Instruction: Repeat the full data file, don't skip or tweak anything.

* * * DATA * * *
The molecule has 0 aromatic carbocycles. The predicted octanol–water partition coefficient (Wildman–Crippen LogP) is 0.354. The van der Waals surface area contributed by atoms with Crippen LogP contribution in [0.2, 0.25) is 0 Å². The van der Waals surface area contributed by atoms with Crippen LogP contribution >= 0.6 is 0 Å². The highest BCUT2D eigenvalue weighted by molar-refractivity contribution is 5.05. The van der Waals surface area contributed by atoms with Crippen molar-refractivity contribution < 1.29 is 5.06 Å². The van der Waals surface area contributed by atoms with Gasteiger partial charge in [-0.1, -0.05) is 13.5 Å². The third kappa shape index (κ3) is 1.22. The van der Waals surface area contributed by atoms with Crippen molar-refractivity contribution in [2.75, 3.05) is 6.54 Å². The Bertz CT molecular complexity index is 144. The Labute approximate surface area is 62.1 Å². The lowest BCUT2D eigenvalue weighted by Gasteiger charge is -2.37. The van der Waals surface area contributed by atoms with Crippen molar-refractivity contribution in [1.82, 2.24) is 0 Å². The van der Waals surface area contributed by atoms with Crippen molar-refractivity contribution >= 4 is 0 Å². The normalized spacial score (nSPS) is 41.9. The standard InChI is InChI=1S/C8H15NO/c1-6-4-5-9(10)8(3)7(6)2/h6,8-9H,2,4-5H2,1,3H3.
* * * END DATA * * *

The molecule has 0 aromatic carbocycles. The predicted octanol–water partition coefficient (Wildman–Crippen LogP) is 0.354. The van der Waals surface area contributed by atoms with Crippen LogP contribution in [0.2, 0.25) is 0 Å². The van der Waals surface area contributed by atoms with Crippen LogP contribution >= 0.6 is 0 Å². The highest BCUT2D eigenvalue weighted by molar-refractivity contribution is 5.05. The van der Waals surface area contributed by atoms with Crippen molar-refractivity contribution < 1.29 is 5.06 Å². The van der Waals surface area contributed by atoms with Gasteiger partial charge in [-0.1, -0.05) is 13.5 Å². The third kappa shape index (κ3) is 1.22. The van der Waals surface area contributed by atoms with Crippen molar-refractivity contribution in [2.75, 3.05) is 6.54 Å². The Bertz CT molecular complexity index is 144. The Labute approximate surface area is 62.1 Å². The lowest BCUT2D eigenvalue weighted by Gasteiger charge is -2.37. The van der Waals surface area contributed by atoms with Crippen molar-refractivity contribution in [1.82, 2.24) is 0 Å². The van der Waals surface area contributed by atoms with Crippen molar-refractivity contribution >= 4 is 0 Å². The normalized spacial score (nSPS) is 41.9. The standard InChI is InChI=1S/C8H15NO/c1-6-4-5-9(10)8(3)7(6)2/h6,8-9H,2,4-5H2,1,3H3.